In a dimly-lit conference room at Darpa HQ, Roelker shows me what he showed to the brass. He’s dressed in worn jeans, frayed moccasins, and a black t-shirt with a pistol silkscreened in gray. Maybe he shaved a week ago. We joke about my decision to wear a suit jacket, and he warns me not to expect too much from the demo.
“This isn’t, like, fully functioning,” he says. “This is just to get those big ideas we have in Plan X out for folks to think about and consider. ‘Cause it kind of changes a little bit how people reason about cyberspace, how you visualize it, how you interact and navigate with it.” (Darpa wouldn’t allow me to take pictures of the system during the demonstration, nor would the agency agree to provide screenshots.)
The top right corner of the Touch Table announces the mission: “botnet takedown.” A red star in the network constellation represents the botnet’s command-and-control server — and the target of this mock operation. ”So here’s the node… What kind of weapon package, in a military sense, do I want to hit that node with?” he asks, and he taps on the red server. Four blue wedges, equally sized, pop up around it. Each wedge has an icon — lightning bolts, radiating disk — and a number.
In most video games, players amass bullets, gold or some other kind of resource that they then expend to help them advance through the adventure. The same principle applies to the numbers affixed to the weapons packages here. “Maybe some technologies were more expensive to develop. Maybe it’s more risky or controversial,” Roelker says. “Maybe we spent $5 million building X, and if we use it, there’s a 50% chance we might lose it.” The numbers are meaningless for now; they’re just meant to convey that there’s some cost attached to every cyberattack. Roelker picks a weapon package called Sonic Boom, which costs him 10 points.
Then he picks a series of “battle units.” Some be used to download a rootkit onto a target machine or launch denial of service attack. (Although Roelker’s careful not to use those terms with me. “In Plan-X, we’re not doing any research into exploits, keyloggers, or rootkits,” he says. “We’re not building any types of those technologies. In this program.”) Other units might measure how the takedown is going. With every battle unit he picks, optimal routes between the nodes pop up in the screen’s background. The links between the digital constellations’ stars grow more intricate. Roelker picks a node to hop on the network, and adds that to the plan.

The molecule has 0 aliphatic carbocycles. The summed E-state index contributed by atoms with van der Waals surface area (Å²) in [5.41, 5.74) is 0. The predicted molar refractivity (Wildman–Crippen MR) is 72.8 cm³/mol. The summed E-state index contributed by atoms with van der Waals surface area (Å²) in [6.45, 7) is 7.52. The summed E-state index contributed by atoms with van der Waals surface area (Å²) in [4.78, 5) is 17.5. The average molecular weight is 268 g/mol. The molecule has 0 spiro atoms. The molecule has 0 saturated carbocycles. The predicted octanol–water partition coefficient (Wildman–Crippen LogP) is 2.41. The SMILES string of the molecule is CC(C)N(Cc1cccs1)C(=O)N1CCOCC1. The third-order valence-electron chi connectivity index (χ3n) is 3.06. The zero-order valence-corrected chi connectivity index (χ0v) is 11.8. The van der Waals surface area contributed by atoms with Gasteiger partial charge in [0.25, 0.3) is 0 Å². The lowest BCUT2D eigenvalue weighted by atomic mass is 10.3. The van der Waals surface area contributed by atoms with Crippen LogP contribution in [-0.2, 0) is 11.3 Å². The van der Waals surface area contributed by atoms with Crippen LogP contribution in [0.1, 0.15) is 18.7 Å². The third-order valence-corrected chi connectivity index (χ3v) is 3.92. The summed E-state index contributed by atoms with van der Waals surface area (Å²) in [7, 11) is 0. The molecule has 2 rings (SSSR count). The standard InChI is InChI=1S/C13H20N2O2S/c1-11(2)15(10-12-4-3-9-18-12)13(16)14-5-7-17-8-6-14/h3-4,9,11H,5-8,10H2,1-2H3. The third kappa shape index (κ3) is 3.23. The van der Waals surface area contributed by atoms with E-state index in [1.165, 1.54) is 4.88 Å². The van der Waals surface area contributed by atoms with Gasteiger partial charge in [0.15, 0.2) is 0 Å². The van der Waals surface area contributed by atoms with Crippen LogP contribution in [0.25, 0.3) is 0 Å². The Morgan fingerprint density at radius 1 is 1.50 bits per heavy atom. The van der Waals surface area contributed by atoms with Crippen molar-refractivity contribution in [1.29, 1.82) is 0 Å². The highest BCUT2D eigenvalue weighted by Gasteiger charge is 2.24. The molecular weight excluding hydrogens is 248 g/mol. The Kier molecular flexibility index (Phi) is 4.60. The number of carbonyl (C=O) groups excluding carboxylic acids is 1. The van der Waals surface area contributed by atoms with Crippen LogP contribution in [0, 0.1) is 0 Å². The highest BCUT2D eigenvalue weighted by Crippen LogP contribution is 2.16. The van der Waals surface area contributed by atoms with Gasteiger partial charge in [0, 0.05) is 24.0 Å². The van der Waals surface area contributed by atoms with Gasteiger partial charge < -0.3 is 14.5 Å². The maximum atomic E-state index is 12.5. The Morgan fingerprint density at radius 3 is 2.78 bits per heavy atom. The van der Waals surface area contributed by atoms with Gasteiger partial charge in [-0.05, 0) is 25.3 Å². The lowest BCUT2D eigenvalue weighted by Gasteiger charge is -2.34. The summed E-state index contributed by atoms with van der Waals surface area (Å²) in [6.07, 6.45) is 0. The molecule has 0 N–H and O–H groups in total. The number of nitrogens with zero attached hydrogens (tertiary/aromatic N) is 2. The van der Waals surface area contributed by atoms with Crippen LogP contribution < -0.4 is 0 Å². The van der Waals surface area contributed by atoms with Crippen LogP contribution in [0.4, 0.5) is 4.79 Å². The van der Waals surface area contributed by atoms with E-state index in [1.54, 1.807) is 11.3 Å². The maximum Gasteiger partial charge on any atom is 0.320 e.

He then moves over to the far fight of the screen, where there’s a list of odd names, like “Angry Squirrel” and “Blanket Swarm.” One of the first companies Roelker’s team contacted when they started looking for interface designers was Massive Black, the San Francisco illustration firm that worked on everything from Bioshock to Transformers to a new line of G.I. Joe toys. “One idea Massive Black had was this concept of a playbook,” Roelker explains.
In a network conflict, you might do the same type of things over and over again. To Massive Black, that sounded like something out a video game, “like Madden Football. You might have a running play a passing play, a fake… If we do the same type of activities, is there some way to build a template and then just allow a planner to look through all the different plays they have,” Roelker continues. “In this case, we’ll take Angry Squirrel.” A new set of nodes light up on the screen.
Again, the plays themselves are meaningless — just words, not representing any actual offensive tactics. But the idea of pre-made cyberattack that can be launched with a screen tap? That is anything but meaningless. If Roelker’s idea works out, every time a war plan is made in an interface like this, it’ll compile a custom-made software program. Then it will be error checked, and pronounced ready to deploy. Push-button cyberstrikes. ”Looks like my total progress is 100%,” Roelker says. The attack is planned, and ready to commence.